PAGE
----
A higher-dimensional version of Peter Jones’ travelling salesman theorem is included in the equivalence of (C3) and (C7) when \(d>1\) at least for regular sets. An amusing feature of the methods used in the monograph is the role played by singular integral operators, which provide a bridge for passing between various geometrical conditions. Some related open problems are also indicated.

Let \(E\subseteq R^ n\) be a subset with Hausdorff dimension \(d\), \(0<d<n\), where \(d\) is an integer. Assume that the \(d\)-dimensional Hausdorff measure \(H^ d\) is locally finite when restricted to \(E\). Consider the singular integral operators on \(E\) of the form \[ Tf(x)=\hbox{p.v.} \int_ E K(x-y)f(y)dy,\tag{1.1} \] where \(dy\) denotes \(H^ d\mid_ E\), and \(K(x)\) is smooth on \(R^ n\setminus\{0\}\), odd, and satisfies \[ |\bigtriangledown^ j K(x)|\leq C(j)| x|^{-d-j},\quad j=0,1,2,\dots\tag{1.2} \] or \[ \sup_{\varepsilon>0}\int_ E\left|\int_ G K(x- y)f(y)dy\right|^ 2dx<C(K)\int_ E| f|^ 2 dx\tag{1.3} \] for all \(f\in L^ 2(E)\), where \(G:=E\cap\{| x-y|>\varepsilon\}\). A very interesting problem is “What conditions on \(E\) are needed in order that (1.1) defines a bounded operator on \(L^ 2(E)\)”?

It is known that, if \(E\) is a subset of a smooth submanifold which is nice at \(\infty\), or \(E\) is a Lipschitz graph over some \(d\)-plane, then an operator as in (1.1) is bounded on \(L^ 2(E)\). We know also that the rectifiability of \(E\) does not imply the desired boundedness since it is a qualitative condition, while estimates on singular integrals are quantitative. Thus, quantitative versions of the notion of rectifiability are needed in the discussion of the aforementioned problem. As candidates for the notion of quantitative rectifiability there are many known characterizations of rectifiability from which to choose. But the complete relationship between these various candidates is not at all clear. The authors provide some nontrivial equivalence between some of these candidates. The main results are embodied in the next theorem.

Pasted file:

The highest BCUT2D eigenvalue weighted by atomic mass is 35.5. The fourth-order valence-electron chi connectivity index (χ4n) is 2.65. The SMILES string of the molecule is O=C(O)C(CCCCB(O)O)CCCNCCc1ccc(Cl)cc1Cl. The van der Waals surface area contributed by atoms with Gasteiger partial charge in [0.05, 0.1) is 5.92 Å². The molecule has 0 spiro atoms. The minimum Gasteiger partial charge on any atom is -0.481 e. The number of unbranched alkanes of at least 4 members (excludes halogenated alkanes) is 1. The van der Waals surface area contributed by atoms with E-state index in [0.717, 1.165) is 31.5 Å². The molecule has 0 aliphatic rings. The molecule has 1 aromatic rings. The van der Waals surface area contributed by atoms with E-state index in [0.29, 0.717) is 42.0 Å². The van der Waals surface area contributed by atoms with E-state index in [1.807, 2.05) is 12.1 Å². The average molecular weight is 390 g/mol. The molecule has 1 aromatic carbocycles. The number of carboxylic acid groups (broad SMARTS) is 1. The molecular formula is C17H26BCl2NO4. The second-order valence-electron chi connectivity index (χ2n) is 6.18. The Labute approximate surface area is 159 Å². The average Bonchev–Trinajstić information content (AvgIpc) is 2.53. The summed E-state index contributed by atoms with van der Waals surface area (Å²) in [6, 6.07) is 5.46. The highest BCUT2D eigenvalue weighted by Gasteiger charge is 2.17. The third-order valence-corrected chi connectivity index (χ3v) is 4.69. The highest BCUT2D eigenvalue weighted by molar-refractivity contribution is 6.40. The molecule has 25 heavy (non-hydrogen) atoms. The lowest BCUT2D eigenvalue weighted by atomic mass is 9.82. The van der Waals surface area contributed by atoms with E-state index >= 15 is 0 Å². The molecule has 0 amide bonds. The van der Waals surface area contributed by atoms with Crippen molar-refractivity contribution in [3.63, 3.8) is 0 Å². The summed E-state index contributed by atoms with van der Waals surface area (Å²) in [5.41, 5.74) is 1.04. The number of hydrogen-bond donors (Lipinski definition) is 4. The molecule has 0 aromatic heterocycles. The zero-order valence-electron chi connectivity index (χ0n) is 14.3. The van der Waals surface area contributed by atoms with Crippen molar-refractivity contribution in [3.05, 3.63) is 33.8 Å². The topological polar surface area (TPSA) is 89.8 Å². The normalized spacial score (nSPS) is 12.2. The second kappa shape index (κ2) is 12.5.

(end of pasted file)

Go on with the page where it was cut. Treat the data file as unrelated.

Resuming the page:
Theorem. Let \(E\subseteq R^ n\) be a regular \(d\)-dimensional set in \(R^ n\). The following conditions (C1)-(C7) are equivalent: (C1) if \(K(x)\) is any smooth odd function on \(R^ n\setminus\{0\}\) that satisfies (1.2), then (1.3) holds; (C2) for each smooth odd function \(\psi\) on \(R^ n\) with compact support we have that \[ \sum^ \infty_{k=-\infty}\left|\int_ E\psi_ k(x-y)dy\right|^ 2dx d\delta_ {2^ k}(t) \] is a Carleson measure on \(E\times R_ +\), where \[ \psi_ k(x):=2^{-kd}\psi(2^{-k}x) \] and \(d\delta_ s\) denotes the Dirac mass at \(s\) in \(t\); (C3) \(\beta_ 1(x,t)^ 2t^{-1}dx dt\) is a Carleson measure on \(E\times R_ +\), where \[ \beta_ 1(x,t):=\inf_ P t^{-d}\int_ Q t^{-1}\hbox{dist}(y,P)dy, \] for \(x\in E\), \(t>0\), where \(Q:=E\cap B(x,t)\) and the infimum is taken over all of the \(d\)- plane \(P\), \(B(x,t)\) being the ball with center \(x\) and radius \(t\); (C4) \(E\) admits a Corona decomposition; (C5) \(E\) has very big pieces of bi- Lipschitz images of \(R^ d\) inside \(R^ m\), \(m=\max(n,2d+1)\); (C6) \(E\) has big pieces of Lipschitz images of subsets of \(R^ d\); (C7) there is an \(A_ 1\)-weight \(\omega\) on \(R^ d\) and an \(\omega\)-regular mapping \(z: R^ d\to R^{n+1}\) whose image contains \(E\).

A higher-dimensional version of Peter Jones’ travelling salesman theorem is included in the equivalence of (C3) and (C7) when \(d>1\) at least for regular sets. An amusing feature of the methods used in the monograph is the role played by singular integral operators, which provide a bridge for passing between various geometrical conditions. Some related open problems are also indicated.

Reviewer: Yang En Hao (Guangzhou)

##### MSC:

49Q15 | Geometric measure and integration theory, integral and normal currents in optimization |